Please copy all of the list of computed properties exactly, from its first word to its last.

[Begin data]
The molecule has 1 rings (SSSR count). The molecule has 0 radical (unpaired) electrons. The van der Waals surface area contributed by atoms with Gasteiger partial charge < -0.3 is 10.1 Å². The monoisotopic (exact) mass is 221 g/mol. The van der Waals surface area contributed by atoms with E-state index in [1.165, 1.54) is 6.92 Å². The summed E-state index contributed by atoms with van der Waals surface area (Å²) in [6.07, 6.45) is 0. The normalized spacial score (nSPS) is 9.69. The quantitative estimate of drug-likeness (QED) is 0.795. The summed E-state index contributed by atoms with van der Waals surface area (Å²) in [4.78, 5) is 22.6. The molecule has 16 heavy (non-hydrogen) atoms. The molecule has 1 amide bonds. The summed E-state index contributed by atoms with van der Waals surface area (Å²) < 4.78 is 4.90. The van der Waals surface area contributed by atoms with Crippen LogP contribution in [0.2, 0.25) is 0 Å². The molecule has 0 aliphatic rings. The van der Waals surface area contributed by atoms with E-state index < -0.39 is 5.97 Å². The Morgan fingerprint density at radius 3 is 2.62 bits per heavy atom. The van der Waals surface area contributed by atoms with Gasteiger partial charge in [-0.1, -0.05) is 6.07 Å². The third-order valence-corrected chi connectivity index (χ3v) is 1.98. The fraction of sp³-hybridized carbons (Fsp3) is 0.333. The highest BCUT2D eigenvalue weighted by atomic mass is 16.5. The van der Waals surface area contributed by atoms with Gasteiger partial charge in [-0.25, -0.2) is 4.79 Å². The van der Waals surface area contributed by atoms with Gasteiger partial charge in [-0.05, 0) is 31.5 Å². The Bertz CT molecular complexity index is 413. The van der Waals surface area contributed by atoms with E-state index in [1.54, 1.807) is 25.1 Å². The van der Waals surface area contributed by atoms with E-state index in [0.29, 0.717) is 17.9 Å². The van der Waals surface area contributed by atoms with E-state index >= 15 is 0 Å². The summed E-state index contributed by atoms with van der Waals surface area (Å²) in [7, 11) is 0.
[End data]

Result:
The molecule has 1 rings (SSSR count). The molecule has 0 radical (unpaired) electrons. The van der Waals surface area contributed by atoms with Gasteiger partial charge < -0.3 is 10.1 Å². The monoisotopic (exact) mass is 221 g/mol. The van der Waals surface area contributed by atoms with E-state index in [1.165, 1.54) is 6.92 Å². The summed E-state index contributed by atoms with van der Waals surface area (Å²) in [6.07, 6.45) is 0. The normalized spacial score (nSPS) is 9.69. The quantitative estimate of drug-likeness (QED) is 0.795. The summed E-state index contributed by atoms with van der Waals surface area (Å²) in [4.78, 5) is 22.6. The molecule has 16 heavy (non-hydrogen) atoms. The molecule has 1 amide bonds. The summed E-state index contributed by atoms with van der Waals surface area (Å²) < 4.78 is 4.90. The van der Waals surface area contributed by atoms with Crippen LogP contribution in [0.2, 0.25) is 0 Å². The molecule has 0 aliphatic rings. The van der Waals surface area contributed by atoms with E-state index < -0.39 is 5.97 Å². The Morgan fingerprint density at radius 3 is 2.62 bits per heavy atom. The van der Waals surface area contributed by atoms with Gasteiger partial charge in [-0.1, -0.05) is 6.07 Å². The third-order valence-corrected chi connectivity index (χ3v) is 1.98. The fraction of sp³-hybridized carbons (Fsp3) is 0.333. The highest BCUT2D eigenvalue weighted by atomic mass is 16.5. The van der Waals surface area contributed by atoms with Gasteiger partial charge in [-0.25, -0.2) is 4.79 Å². The van der Waals surface area contributed by atoms with Gasteiger partial charge in [-0.05, 0) is 31.5 Å². The Bertz CT molecular complexity index is 413. The van der Waals surface area contributed by atoms with E-state index in [1.54, 1.807) is 25.1 Å². The van der Waals surface area contributed by atoms with E-state index in [0.29, 0.717) is 17.9 Å². The van der Waals surface area contributed by atoms with E-state index >= 15 is 0 Å². The summed E-state index contributed by atoms with van der Waals surface area (Å²) in [7, 11) is 0.